The Twitter How-To Series: Twitter “Do’s” and “Don’ts” for Following

Welcome back to my Twitter How-To series! This is Part Two of a series of blog posts that I originally put together for my authors as a publicist to help them with their platforms, and now, I’m sharing them with you. But don’t worry, you can read these in any order.

If you’re looking to grow your audience as a writer and/or author, Twitter is a great place to do it–if you do it right. But a lot of people don’t. Let’s move on to Step Two of Twitter etiquette and strategy: Following!

Twitter “Do’s” and “Don’ts” for Following

Do: Follow Relevant Accounts

No one really just gets “found” on Twitter. If you don’t interact with others, no one will know you’re on there.

Of course, you don’t want to just start following people willy-nilly. Why? Here are a few reasons:

  • Following drastically more people than you have followers makes you look like a bot
  • Your feed is going to get cluttered with irrelevant content
  • Who you’re networked with makes you show up to others in algorithms

Thus, if you’re just starting out, you’re going to want to start following new people slowly, maybe five to ten new people a day. What kind of people do you want? There are three main kinds of people to seek out:

  • Industry members. This means other authors, editors, etc. They’re probably connected with people you want to be connected with, and they’re likely to tweet relevant content that you can retweet. (Bonus: you’ll learn stuff.) Also, those in publishing tend to be avid readers themselves.
  • Avid readers of your genre. You can keep up with the bookish community, and they’ll likely follow you back, and see your books.
  • Bookstagrammers and bloggers. These are good contacts for multiple reasons, from posting about things you can interact with, to keeping you up to date on your genre, to offering potential blog spots.

Do: Follow People With More Followers Than You

There are a lot of people out there that fit the categories above. A good strategy when you begin is to follow people with slightly more followers than you. If you have ten followers, follow someone with a hundred. If you have a couple hundred, follow someone with a thousand.

There are a few reasons for this. First, they’re more likely to follow you back. If you follow someone with tens of thousands of followers, you’re just one of many, and your engagement doesn’t matter much–unless you also have tens of thousands of followers. Then you’re also an influencer, and worth interacting with. 

Second, it can give you an idea of how they got to that next step. What are they tweeting? Anything you can learn? You’re not going to be able to tweet the same things as Chris Evans or V. E. Schwab and get engagement. What do people closer to your level do?

This doesn’t mean you can’t follow Chris Evans and V. E. Schwab. It just means that following as many celebrities as you can is not a good strategy.

Don’t: Follow Just to Unfollow

Not only is that rude, but you now have a bunch of artificial followers. You don’t have a relationship with them. And once they realize you pulled a switcheroonie on them, they will probably not only unfollow you but also not like you.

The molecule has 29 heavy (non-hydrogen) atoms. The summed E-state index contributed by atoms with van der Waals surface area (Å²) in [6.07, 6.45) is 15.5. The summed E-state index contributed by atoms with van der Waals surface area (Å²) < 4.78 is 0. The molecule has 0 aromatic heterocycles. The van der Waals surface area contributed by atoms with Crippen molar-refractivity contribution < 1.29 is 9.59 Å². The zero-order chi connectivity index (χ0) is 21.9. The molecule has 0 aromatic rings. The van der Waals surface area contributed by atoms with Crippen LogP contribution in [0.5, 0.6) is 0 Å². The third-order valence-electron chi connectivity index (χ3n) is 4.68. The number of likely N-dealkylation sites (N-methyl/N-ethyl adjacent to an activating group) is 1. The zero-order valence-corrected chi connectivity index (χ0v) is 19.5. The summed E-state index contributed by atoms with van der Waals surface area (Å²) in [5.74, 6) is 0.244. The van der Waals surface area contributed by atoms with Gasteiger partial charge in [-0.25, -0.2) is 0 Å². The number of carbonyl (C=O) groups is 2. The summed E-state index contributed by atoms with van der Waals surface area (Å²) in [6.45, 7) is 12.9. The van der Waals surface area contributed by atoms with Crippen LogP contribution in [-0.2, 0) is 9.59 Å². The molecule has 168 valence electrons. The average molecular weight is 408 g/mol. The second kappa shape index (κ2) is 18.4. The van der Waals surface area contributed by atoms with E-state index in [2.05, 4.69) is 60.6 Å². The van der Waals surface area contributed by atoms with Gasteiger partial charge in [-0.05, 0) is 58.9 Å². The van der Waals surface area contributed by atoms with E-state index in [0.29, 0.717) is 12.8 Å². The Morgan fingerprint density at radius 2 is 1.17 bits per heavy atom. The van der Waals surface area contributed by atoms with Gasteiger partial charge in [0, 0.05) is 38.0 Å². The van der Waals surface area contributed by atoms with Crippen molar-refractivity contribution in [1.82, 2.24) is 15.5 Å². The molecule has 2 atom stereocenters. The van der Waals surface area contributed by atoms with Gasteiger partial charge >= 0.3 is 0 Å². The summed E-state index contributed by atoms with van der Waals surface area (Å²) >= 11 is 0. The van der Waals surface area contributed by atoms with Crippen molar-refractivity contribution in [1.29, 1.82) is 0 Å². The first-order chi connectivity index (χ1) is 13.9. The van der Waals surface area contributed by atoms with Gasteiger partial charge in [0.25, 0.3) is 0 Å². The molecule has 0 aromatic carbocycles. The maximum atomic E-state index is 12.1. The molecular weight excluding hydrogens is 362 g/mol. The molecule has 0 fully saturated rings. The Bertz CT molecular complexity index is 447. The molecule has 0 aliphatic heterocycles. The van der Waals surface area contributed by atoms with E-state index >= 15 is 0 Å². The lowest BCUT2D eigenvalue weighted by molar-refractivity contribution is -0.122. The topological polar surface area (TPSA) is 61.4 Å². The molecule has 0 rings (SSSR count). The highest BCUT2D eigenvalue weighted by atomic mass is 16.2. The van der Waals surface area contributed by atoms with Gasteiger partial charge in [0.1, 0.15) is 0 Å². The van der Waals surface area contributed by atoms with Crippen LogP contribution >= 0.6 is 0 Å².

Don’t: Follow Everyone Who Follows You

Just because someone follows you doesn’t mean you need to follow them. If @bot0758363 follows you, don’t follow back. A lot of bots and scammers are going to follow and unfollow you, and if you follow them back, they will likely message you with not nice things. As fun as it can be to mess with the bots until they block you, don’t waste your time.

Also, if someone just completely irrelevant follows you, you don’t have to follow back. If Bob who likes golf and cheers for the Panthers follows you and only posts about sports, then one, why on earth is he following you anyway, and two, he’s not posting anything you’ll want to engage with. (And yes, you will get really random followers. For example, I have a handful of followers who are truckers, and are very proud of 1. being truckers, 2. having guns, and 3. shouting MAGA. Why do they follow a young female middle grade/young adult author? No clue. But I don’t follow them back.)

Don’t: Participate in Follow for Follow Threads


You will see TONS of authors saying, “Let’s do follow for follow! Drop your handle and then follow everyone else on this thread! I gained thousands of followers doing this!”

Sure, they gained thousands of followers. But do any of those followers actually care about their content? No. They just did it so they could get followers. Now you have a high follower count and low engagement, which not only is pointless, but also doesn’t look very good.

Worse, you’re going to be stuck following a LOT of people you don’t want to follow. It’s the moral dilemma of you did a follow thread, so you’re obligated to follow everyone who followed you, but half of them are erotica authors or like to drop F-bombs every few words, and now you, the children’s book writer or inspirational Christian fiction author, are obligated to follow, much to your horror. What do you do?

Just don’t put yourself in that situation in the first place.

Thanks for joining me! My next installment will be Twitter do’s and don’t’s for interacting. Until then, feel free to connect with me on Twitter @alyssawrote.

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